[EM] On Naming and Advocacy

RLSuter at aol.com RLSuter at aol.com
Sun Jun 18 10:40:26 PDT 2006

Brian Olson wrote:

>Outside this list, I've been plugging "rankings and
>ratings ballots" as the generic label for the issue.
>I deliberately want to leave the back-end counting method
>vague due to the IRV - the world feud.

That's an important point. As voting methods as opposed
to counting methods, IRV and Condorcet are identical or
nearly so and will be seen that way by voters. They will
differ only if there are different ranking instructions,
such as "you must rank all candidates" or "you may rank
any two or more candidates equally." But assuming ranking
instructions are identical, the only differences in the
two are in how they interpret ballots after an election
to determine winners. Both take information from ranked
ballots and use it to simulate the results of voting
methods that are too complicated and time consuming
to be used in public elections. IRV simulates a series
of elections in which one candidate is eliminated after
each election, while Condorcet simulates an election
in which voters are presented with all possible pairs
of candidates and asked to choose the one in each pair
they prefer more.

>Virtual Round Robin vs. Instant Round Robin vs. Condorcet.
>IRR is too close to IRV and may lead to confusion. I
>suppose that's a desirable trait if you want to play on
>the credibility that IRV has in some places, but I don't
>want that. I haven't seen "IRR" in usage, but I may be
>missing a proper tour of the election methods canonical
>literature. Either way I think we should promote usage
>of a descriptive name over the dead-french-guy name.

You worry that the two methods will be confused if they
are similarly abbreviated, but abbreviations are introduced
only AFTER the phrases they represent are introduced. No
one but very careless readers will confuse them. IRV is no
more likely to be confused with IRR than NBA is likely to
be confused with NBC.

As for playing on the credibility IRV has in some places,
who is doing that? I'm not aware of anyone who is. The
point of using the word "instant" to describe both IRV
and Condorcet is to clearly show a fundamental similarity
of the two methods. As pointed out above, both take
information from basically identical ranked ballots and
use them to simulate the results of voting methods that
are too complicated and time consuming to be used in
public elections. As I argued before, IRV is no more
"instant" or any less "virtual" than Condorcet voting.
The same word should be used for both of them.

You also overlook the importance of using names that don't
unnecessarily favor one method more than another. But the
name you have chosen for Condorcet, "virtual round robin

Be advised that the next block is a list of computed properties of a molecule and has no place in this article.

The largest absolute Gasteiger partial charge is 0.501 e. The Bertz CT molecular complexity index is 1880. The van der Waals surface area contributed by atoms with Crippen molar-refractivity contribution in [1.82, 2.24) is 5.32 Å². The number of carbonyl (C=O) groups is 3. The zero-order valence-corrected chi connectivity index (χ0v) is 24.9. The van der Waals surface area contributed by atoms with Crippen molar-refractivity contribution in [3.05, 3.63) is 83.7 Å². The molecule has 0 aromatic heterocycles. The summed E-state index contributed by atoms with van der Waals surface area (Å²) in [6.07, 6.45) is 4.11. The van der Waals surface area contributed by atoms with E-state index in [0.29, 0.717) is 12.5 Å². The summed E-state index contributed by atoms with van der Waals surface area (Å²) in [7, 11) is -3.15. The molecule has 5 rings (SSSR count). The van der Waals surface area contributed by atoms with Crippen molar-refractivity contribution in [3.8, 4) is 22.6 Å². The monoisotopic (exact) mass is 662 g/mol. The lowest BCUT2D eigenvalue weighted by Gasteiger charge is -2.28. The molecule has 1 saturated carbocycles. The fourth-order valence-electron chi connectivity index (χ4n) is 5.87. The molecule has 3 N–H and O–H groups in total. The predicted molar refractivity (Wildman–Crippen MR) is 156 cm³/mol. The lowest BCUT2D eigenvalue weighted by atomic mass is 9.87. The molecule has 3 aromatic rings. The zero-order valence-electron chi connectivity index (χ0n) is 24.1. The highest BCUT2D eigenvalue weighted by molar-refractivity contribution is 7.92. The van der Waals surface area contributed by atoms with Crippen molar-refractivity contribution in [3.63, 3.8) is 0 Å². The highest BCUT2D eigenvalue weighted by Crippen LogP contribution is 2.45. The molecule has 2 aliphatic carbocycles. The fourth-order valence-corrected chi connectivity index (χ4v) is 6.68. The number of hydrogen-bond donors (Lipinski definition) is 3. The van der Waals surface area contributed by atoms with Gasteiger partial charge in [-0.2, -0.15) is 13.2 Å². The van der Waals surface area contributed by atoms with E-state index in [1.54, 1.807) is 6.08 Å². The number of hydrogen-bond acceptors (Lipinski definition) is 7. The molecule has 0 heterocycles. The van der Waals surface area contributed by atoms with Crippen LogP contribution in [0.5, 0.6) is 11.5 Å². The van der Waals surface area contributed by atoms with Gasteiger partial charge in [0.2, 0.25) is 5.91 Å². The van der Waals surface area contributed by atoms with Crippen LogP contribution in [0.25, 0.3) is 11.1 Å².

tournament," disfavors it compared to IRV for two reasons.
First "instant" will sound much more favorable to most
people than "virtual." Instant brings to mind positive
qualities like streamlined and efficient, while virtual
brings to mind qualities like artificial and nerdy that
will seem negative to many people. Second, calling a method
a "tournament" brings to mind unserious qualities like
those people associate with games. It is arguably not
a good word to use to describe a serious voting method
unless your goal is to put it in an unfavorable light.

If you haven't seen "IRR" in usage, then you haven't been
paying much attention. It has been used on this list a
number of times. You also have apparently failed to check
it out with rudimentary search methods such as a quick
Google search. When I tried IRR and "voting method" I came
up with 110 hits. When I tried VRR and "voting method" I
came up with 7 hits, none of which appeared to refer to
Condorcet voting. When I tried "virtual round robin
tournament," I came up with three hits, two of which were
from your website. When I tried "virtual round robin
voting" I came up with zero hits.

As for the history of different names and abbreviations, I
doubt that anyone could give a very authoritative account
of them. I can tell you that I first heard IRR suggested as
a name about ten years ago by Steve Eppley on another list.
At the time, IRV had also not yet come into widespread
usage. People were calling instant runoff voting IRO or
other things. At the time, the Center for Voting and
Democracy had not settled on IRV as the best abbreviation
and only recently had become aware that advocating IRV
might be a good idea as a way of getting people to think
about proportional representation, which was a much bigger
issue with them at the time.

I agree that "we should promote usage of a descriptive name
over the dead-french-guy name," but the name you've chosen
for Condorcet voting and propose to permanently incorporate
into California law is not the one I believe we should
choose. I urge you to reconsider the wording you have
submitted, at least until you have gotten feedback from
enough Condorcet advocates to show that most are likely
to accept your proposed name.

-Ralph Suter

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